De Niro honors late father with documentary
PARK CITY, UTAH - Robert De Niro's father, Robert De Niro Sr., was an abstract expressionist painter, part of the post-WWII art scene that produced such talent as Jackson Pollock. He was even endorsed by the famed art collector and socialite Peggy Guggenheim. But while he was successful when he started out in the 1940s and '50s, De Niro Sr.'s work went out of style as pop art became the trend in the '60s.
He died in 1993 at 71, but his story is now being told by his Oscar-winning son. De Niro has made a documentary about his father called "Remembering the Artist Robert De Niro Sr.," which premiered at Sundance Film Festival and will air on HBO in June. He also put some of his father's work on display at the Julie Nester Gallery in Park City.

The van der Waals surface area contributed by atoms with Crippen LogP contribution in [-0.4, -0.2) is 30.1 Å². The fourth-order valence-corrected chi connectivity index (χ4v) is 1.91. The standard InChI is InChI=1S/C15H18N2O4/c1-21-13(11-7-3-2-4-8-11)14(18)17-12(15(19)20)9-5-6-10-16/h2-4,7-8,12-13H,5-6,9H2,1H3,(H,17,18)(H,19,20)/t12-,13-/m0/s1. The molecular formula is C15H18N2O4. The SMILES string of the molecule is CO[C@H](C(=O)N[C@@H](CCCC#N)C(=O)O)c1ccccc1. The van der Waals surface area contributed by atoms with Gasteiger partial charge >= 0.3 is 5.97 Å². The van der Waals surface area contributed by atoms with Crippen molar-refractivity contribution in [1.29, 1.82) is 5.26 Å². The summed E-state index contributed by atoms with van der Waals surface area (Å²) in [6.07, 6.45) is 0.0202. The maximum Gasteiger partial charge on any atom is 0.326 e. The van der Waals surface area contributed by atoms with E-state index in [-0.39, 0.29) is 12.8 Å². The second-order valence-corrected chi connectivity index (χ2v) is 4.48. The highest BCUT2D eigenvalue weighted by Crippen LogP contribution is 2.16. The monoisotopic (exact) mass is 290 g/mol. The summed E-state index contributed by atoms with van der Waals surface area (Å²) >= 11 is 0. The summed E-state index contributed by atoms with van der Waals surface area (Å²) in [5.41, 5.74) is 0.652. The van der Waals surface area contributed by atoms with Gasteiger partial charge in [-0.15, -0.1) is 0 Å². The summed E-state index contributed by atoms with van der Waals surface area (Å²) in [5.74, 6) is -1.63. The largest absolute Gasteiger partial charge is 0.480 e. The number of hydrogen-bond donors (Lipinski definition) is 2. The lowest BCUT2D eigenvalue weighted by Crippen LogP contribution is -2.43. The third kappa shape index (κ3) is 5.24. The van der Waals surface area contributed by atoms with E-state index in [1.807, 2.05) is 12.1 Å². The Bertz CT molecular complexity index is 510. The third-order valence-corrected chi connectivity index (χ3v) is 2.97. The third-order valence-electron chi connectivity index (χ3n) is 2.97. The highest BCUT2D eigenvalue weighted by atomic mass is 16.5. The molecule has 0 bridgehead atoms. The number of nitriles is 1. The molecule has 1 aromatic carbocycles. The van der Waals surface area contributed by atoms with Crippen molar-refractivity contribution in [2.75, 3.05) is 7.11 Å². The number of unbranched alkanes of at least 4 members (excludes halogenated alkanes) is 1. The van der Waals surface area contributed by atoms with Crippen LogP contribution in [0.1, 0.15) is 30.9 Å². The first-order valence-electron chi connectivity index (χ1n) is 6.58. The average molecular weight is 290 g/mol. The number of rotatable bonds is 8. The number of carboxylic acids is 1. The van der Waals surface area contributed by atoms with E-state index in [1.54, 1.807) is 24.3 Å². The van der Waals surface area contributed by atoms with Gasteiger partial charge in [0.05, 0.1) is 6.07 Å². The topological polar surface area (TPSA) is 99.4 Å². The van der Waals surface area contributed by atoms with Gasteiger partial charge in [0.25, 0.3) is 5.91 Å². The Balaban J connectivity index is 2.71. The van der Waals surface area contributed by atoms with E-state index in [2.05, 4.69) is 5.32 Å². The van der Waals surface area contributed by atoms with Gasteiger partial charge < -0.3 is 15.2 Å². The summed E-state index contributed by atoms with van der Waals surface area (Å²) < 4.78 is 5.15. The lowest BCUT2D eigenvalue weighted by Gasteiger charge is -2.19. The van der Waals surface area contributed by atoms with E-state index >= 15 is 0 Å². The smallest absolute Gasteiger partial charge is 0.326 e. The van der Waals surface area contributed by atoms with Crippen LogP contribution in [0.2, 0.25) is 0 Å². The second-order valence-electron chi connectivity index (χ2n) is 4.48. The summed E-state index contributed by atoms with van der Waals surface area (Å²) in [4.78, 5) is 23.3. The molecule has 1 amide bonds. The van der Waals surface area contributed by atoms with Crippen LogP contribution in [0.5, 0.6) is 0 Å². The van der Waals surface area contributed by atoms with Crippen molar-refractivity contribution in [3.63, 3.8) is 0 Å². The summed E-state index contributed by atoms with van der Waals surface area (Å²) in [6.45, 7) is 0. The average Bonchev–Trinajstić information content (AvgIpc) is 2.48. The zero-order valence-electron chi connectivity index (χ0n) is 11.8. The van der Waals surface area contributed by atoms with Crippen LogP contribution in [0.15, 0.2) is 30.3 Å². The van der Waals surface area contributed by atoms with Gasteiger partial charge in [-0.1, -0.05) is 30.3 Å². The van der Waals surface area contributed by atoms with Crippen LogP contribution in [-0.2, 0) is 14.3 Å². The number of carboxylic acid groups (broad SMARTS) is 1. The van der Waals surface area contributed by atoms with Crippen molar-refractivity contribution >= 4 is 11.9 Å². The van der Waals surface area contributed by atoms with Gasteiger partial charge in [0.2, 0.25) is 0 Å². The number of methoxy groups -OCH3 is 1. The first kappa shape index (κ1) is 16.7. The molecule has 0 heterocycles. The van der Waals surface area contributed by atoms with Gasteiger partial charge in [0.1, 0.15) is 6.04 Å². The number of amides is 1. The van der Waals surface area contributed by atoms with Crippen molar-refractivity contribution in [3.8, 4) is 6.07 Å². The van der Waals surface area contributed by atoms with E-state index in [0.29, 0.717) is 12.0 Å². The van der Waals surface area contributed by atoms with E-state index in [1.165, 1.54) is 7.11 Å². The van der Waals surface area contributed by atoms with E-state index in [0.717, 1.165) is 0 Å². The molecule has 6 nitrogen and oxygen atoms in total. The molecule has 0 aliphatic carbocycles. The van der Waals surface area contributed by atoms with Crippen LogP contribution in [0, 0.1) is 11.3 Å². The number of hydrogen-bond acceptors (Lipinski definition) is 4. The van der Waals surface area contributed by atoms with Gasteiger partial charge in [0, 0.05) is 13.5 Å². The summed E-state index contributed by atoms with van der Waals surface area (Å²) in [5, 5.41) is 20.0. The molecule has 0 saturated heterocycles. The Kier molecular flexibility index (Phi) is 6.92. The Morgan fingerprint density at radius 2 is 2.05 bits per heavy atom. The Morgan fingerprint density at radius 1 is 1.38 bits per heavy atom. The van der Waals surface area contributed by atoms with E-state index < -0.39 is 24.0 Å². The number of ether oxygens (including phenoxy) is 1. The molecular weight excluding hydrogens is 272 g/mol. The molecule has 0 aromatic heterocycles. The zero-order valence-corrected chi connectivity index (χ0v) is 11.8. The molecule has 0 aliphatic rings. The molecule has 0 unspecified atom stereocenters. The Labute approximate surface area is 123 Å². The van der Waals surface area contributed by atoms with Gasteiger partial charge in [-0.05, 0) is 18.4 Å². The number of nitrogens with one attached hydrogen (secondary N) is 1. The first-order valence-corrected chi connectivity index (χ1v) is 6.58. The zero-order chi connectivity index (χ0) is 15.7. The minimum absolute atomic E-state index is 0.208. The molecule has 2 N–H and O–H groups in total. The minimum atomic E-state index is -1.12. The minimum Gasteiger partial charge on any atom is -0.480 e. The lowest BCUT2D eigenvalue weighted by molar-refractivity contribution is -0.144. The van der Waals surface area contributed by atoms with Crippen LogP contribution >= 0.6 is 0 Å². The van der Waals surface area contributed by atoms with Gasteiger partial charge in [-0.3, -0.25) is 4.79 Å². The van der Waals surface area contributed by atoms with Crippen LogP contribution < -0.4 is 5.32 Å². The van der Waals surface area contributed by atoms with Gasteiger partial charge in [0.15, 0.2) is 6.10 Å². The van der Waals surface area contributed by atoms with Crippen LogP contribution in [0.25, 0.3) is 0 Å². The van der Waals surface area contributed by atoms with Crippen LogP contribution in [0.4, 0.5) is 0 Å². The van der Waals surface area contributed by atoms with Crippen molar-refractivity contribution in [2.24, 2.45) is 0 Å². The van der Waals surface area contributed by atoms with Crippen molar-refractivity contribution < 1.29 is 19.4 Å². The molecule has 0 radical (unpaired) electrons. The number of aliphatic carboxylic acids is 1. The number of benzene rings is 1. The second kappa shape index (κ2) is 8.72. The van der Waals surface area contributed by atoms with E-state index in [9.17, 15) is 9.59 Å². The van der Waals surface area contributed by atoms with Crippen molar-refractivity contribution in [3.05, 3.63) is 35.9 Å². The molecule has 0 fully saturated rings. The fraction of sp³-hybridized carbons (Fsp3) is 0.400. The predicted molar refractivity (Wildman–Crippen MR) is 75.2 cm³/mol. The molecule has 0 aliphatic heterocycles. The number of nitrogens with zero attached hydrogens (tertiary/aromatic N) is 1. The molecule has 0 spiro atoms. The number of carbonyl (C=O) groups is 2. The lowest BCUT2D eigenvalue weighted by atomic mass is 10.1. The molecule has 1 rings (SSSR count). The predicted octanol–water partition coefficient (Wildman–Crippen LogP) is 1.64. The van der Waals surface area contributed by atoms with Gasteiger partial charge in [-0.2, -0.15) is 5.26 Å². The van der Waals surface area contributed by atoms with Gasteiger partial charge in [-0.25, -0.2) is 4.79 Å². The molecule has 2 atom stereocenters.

While attending a reception at the gallery on Sunday, De Niro said the intention was to make the documentary for his family.
When asked what he thought his father would think of the film, De Niro joked that he would probably be uncomfortable by the attention. "He would be flattered on the one hand and say, 'Well, I don't know, that's not accurate,' or this or that.' "
De Niro said he has tried to feature his father's art in his own work, like at his New York restaurant, the Tribeca Grill.
"I asked him if he would let me hang some of his paintings there, and I thought for sure he's not gonna like that, but he actually went along with it," De Niro said. "He hung them himself. And then I asked him if he'd do the menu and he did the menu, which is still there. . . . It will be there as long as the place exists."